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INDIANAPOLIS — Being a firefighter is a little different during the COVID-19 pandemic.
"Gowns, googles, masks and all that stuff. So on top of the fire gear, we now have all this EMS gear that we're learning how to put on," Megan Ridley said.
"And in the firehouse, it's a lot different, too," Nico Pariambada said. "Usually during shift change, you want to talk to the firefighters as you're leaving, you have some comradery there and now we are kind of avoiding talking to each other, so it's just a very different time that everyone is trying to adjust to."
However, Ridley and Pariambada, who are both relatively new to the force, feel it is their true calling.
"For me, it was just staying determined, staying dedicated to what I wanted to do with my life," Pariambada said.
Ridley signed up for the challenge because she looks up to her brother.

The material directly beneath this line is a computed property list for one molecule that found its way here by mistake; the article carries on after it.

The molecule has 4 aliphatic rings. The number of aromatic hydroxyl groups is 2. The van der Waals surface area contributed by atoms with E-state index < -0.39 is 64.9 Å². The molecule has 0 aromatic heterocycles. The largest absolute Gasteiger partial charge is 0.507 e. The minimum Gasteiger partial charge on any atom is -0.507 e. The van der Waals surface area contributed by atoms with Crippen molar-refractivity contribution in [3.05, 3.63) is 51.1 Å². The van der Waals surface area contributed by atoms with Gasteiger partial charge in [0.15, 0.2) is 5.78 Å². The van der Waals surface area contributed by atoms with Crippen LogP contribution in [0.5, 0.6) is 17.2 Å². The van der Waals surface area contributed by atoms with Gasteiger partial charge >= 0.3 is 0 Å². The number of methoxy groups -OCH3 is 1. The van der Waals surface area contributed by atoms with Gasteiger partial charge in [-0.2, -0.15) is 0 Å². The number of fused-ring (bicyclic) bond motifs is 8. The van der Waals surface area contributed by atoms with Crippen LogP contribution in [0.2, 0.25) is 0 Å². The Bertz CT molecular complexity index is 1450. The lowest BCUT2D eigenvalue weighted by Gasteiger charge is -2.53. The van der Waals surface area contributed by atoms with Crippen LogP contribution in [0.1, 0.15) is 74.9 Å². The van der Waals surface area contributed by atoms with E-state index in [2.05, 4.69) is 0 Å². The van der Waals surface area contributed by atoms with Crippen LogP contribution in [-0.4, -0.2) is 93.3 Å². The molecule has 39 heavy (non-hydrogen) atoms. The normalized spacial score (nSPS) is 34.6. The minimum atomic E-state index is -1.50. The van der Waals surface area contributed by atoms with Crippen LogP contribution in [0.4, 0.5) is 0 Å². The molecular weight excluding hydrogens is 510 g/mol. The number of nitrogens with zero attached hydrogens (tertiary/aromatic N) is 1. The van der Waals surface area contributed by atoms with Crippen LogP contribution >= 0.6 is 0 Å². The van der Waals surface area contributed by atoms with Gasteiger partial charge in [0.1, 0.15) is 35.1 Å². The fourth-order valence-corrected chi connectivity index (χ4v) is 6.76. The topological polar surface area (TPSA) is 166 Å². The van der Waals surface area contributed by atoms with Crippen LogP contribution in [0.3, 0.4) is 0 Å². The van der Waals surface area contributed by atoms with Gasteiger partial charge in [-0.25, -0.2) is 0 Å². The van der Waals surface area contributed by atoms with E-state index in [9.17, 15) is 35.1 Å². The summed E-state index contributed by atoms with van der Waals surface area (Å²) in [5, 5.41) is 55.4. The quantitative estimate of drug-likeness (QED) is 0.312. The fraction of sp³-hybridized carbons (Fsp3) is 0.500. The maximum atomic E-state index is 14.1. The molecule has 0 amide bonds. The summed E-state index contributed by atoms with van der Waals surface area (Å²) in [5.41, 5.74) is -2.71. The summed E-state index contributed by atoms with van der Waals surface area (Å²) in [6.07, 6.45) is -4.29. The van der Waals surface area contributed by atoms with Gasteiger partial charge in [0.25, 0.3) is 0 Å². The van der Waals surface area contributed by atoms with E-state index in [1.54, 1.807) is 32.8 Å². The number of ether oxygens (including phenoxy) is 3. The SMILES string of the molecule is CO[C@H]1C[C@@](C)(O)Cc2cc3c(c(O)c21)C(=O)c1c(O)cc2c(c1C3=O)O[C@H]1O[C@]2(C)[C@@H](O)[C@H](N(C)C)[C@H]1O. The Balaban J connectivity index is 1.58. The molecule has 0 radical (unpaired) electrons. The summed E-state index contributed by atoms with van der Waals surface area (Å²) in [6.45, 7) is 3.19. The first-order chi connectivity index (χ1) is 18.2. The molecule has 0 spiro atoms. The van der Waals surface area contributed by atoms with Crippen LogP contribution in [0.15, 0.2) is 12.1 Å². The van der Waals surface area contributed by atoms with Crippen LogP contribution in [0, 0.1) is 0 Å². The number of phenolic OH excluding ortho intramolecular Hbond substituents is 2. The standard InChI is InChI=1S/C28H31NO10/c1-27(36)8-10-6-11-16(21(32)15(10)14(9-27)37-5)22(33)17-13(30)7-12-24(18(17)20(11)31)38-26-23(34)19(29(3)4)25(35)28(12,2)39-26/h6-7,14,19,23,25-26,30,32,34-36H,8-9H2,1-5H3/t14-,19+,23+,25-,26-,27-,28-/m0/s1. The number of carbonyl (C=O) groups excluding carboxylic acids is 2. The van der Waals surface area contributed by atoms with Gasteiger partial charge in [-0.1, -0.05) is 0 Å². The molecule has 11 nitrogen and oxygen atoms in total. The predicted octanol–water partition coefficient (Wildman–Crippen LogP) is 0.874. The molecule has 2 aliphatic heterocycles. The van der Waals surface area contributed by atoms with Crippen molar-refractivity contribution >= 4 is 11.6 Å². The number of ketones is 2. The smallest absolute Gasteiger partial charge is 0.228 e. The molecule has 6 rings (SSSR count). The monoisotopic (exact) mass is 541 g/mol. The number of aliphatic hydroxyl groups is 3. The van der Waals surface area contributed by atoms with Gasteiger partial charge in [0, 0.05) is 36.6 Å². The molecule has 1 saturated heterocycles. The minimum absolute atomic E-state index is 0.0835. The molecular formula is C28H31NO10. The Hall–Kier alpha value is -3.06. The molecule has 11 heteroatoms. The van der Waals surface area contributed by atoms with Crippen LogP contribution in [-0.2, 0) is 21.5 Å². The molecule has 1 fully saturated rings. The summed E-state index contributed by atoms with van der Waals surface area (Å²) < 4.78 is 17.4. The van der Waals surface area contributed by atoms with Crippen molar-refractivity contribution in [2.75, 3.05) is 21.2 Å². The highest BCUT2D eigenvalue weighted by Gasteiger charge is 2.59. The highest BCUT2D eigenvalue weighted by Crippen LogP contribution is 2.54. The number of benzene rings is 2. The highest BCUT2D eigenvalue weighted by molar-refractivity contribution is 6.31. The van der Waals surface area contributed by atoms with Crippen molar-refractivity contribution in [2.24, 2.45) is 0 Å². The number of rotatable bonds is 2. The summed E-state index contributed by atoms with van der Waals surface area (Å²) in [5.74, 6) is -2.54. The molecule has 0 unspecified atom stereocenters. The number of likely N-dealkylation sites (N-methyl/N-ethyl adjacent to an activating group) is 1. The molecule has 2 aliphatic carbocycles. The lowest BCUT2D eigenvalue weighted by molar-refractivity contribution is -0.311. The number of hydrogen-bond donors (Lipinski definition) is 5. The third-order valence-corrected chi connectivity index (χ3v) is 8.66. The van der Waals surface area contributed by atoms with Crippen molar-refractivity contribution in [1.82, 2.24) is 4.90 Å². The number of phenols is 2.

"A couple of years ago, my brother got on and it's just been that goal that I've always wanted," she said. "Since I saw him, and now I've been ready to do it."
Many share the dream of joining Indy's bravest. Due to stay-at-home orders and social distancing restrictions, the Indianapolis Fire Department extended the deadline to May 15 to apply for the next class of recruits, which begins in 2021. The process takes about 10 months to complete and roughly 100 recruits will make the cut.
Starting salary is $51,000 for the first year, and firefighters make more than $71,000 by their third year.
"You need to make sure you know as much as you can about the fire service, about the Indianapolis department, just keeping yourself knowledgeable, always looking to learn," Ridley said.
Both Pariambada and Ridley said persistence is the most important thing for people who want to become a firefighter.
"It was actually my second time through the process before I got hired, so going through it the first time, I was able to get a feel for how it was ran. The second time, I prepared a little better," Pariambada said.
There is an application, a written standardized test, an oral interview, a physical test and a mental health assessment. A step-by-step path leading the way to being a lifesaver.
"There is nothing else in life that someone else can offer me to do for a living that I would rather do than be an Indianapolis firefighter," Pariambada said.